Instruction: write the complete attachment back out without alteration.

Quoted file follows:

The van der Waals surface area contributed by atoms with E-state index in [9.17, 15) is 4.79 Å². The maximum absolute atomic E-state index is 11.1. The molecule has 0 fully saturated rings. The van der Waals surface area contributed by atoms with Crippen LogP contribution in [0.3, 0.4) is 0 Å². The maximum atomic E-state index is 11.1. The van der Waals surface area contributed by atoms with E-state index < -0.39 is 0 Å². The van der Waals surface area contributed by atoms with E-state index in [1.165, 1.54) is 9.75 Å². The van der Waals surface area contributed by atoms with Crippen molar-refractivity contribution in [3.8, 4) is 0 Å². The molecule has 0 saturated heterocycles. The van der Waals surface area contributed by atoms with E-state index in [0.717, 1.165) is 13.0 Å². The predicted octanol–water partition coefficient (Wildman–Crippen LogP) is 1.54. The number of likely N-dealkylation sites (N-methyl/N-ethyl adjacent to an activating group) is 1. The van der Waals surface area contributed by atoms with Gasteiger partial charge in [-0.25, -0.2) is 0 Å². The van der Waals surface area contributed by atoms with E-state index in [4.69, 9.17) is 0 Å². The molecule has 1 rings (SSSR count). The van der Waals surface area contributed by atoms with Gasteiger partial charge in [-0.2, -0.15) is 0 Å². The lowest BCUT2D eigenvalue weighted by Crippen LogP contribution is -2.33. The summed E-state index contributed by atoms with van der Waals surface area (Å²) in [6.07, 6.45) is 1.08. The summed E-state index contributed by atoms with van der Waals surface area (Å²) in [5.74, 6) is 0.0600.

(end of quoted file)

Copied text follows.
The van der Waals surface area contributed by atoms with E-state index in [9.17, 15) is 4.79 Å². The maximum absolute atomic E-state index is 11.1. The molecule has 0 fully saturated rings. The van der Waals surface area contributed by atoms with Crippen LogP contribution in [0.3, 0.4) is 0 Å². The maximum atomic E-state index is 11.1. The van der Waals surface area contributed by atoms with E-state index < -0.39 is 0 Å². The van der Waals surface area contributed by atoms with E-state index in [1.165, 1.54) is 9.75 Å². The van der Waals surface area contributed by atoms with Crippen molar-refractivity contribution in [3.8, 4) is 0 Å². The molecule has 0 saturated heterocycles. The van der Waals surface area contributed by atoms with E-state index in [0.717, 1.165) is 13.0 Å². The predicted octanol–water partition coefficient (Wildman–Crippen LogP) is 1.54. The number of likely N-dealkylation sites (N-methyl/N-ethyl adjacent to an activating group) is 1. The van der Waals surface area contributed by atoms with Gasteiger partial charge in [-0.25, -0.2) is 0 Å². The van der Waals surface area contributed by atoms with E-state index in [4.69, 9.17) is 0 Å². The molecule has 1 rings (SSSR count). The van der Waals surface area contributed by atoms with Gasteiger partial charge in [-0.2, -0.15) is 0 Å². The lowest BCUT2D eigenvalue weighted by Crippen LogP contribution is -2.33. The summed E-state index contributed by atoms with van der Waals surface area (Å²) in [6.07, 6.45) is 1.08. The summed E-state index contributed by atoms with van der Waals surface area (Å²) in [5.74, 6) is 0.0600.